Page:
St. Teresa's Alumnae Outraged After Students Pose With Swastika While Drinking

Sep 21, 2017

Alumnae of St. Teresa’s Academy are upset by the school’s lax response to social media posts that show current students posing with a swastika.

According to multiple alumnae who reached out to KCUR, seven students arranged plastic cups in the shape of a swastika while playing beer pong at a weekend party. They then shared photos of themselves with the swastika on Snapchat with the caption, “Girls night!”

Upset classmates asked the girls to take the photos down, and when they refused, one of their peers went to administration. The girls allegedly received one day of “in-school reflection,” were banned from participating in activities for a week and had to email the colleges they planned to attend.

“That’s the same punishment one of my peers received for bringing an e-cigarette to class,” says Maddie Summers, a 2016 St. Teresa’s graduate who is now a sophomore at the University of Missouri-Kansas City.

It’s Summers’ opinion that what the students did violates St. Teresa’s core values – mutual respect, integrity, compassion and justice.

“I don’t believe there has been any compassion or justice in this situation,” Summers says.

Summers says the anti-Semitic symbol was particularly egregious given that a St. Teresa’s alumna, Terri LaManno, was gunned down by an avowed anti-Semite outside Village Shalom in 2014.

Kathleen Pointer, a 2007 St. Teresa’s graduate who recently moved back to the Kansas City area after several years in Chicago, says she’s concerned that the student who reported her classmates to administration is being bullied.

“From what I’ve heard, she has gotten backlash from the girls she reported on and is having a difficult time,” Pointer says.

Like Summers, Pointer remembers classmates getting far harsher punishments for lesser infractions than these girls allegedly did.

Summers says she’s reached out to Liz Baker, principal for student affairs, to ask why the school hasn’t publicly condemned the students involved.

“I emailed her yesterday – still no reply,” says Summers. “I’ve had friends who’ve been emailing her every day all week who’ve still had no reply.”

On Monday, the school sent the following email to parents of St. Teresa’s students:

“The St. Teresa’s Academy community was challenged this past week in a student incident. We wanted you to be aware of the occurrence and what steps we are undertaking. Because of the privacy and legal issues involved, we are unable to report every detail. However, in the interest of transparency and in learning from this occurrence, we are reporting what we can.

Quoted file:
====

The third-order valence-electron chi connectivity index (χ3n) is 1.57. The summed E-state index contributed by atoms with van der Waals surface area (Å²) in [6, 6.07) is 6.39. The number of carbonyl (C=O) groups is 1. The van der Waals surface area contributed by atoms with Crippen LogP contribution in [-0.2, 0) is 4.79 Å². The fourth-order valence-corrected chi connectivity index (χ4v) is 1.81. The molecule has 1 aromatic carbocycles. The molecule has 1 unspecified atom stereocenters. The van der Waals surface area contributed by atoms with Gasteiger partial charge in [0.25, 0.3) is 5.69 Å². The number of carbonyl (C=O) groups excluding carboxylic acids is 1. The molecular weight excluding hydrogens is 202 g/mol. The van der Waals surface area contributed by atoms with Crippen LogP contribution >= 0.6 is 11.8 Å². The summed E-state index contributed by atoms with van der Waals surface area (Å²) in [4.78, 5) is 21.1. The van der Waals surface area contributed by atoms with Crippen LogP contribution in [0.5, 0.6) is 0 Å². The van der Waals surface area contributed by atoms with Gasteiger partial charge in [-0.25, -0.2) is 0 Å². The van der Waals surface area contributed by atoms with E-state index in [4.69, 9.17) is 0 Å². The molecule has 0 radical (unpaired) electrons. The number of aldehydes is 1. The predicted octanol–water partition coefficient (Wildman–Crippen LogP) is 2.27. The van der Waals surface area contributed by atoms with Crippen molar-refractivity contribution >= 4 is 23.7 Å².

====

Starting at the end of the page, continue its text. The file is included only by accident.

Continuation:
“A group of STA students were drinking alcohol and participating in a beer drinking game. A picture of their activity which was unrelated to any school-sponsored event took place off school property and after school hours, was posted on social media. The beer drinking game involved the placement of cups in a sequence resembling a hateful symbol. Upon the incident being brought to our attention, STA leadership undertook an internal, as well as external investigation. We investigated the underage drinking as well as the potential for racial discrimination. We also involved the KC Police Dept. Internal and external investigations concluded that this is a case of inappropriate and unlawful underage drinking. After careful and complete review by the STA administrative team and in accordance with school policies, the students involved were disciplined.
 

“STA is committed to providing a respectful and inclusive learning environment for our students. As such, the Academy is rooted in Christian values and embraces a culturally, economically, ethnically, and racially diverse student body, all with diverse perspectives and experiences. We constantly strive to promote civil discourse, understanding, and appreciation of these differences, which is vital in an increasingly diverse and global society. When there is disruption to this inclusivity in our learning environment, it is appropriate for the Academy to take responsive action. Our hope is that, as our mission states, 'profound love' in action can lead to unity and reconciliation. We are ardent in attaining a safe and quality educational environment for all of our students. We are committed to provided our students the best educational opportunities we can while balancing justice, mercy, and reconciliation.”

Calls to the school for comment were not returned immediately.

Correction: The email to St. Teresa's parents was sent Monday, not Thursday.

Editor’s note: KCUR has received screenshots of the social media post but is not publishing them because the participants are minors.

Elle Moxley covers Missouri schools and politics for KCUR. You can reach her on Twitter @ellemoxley.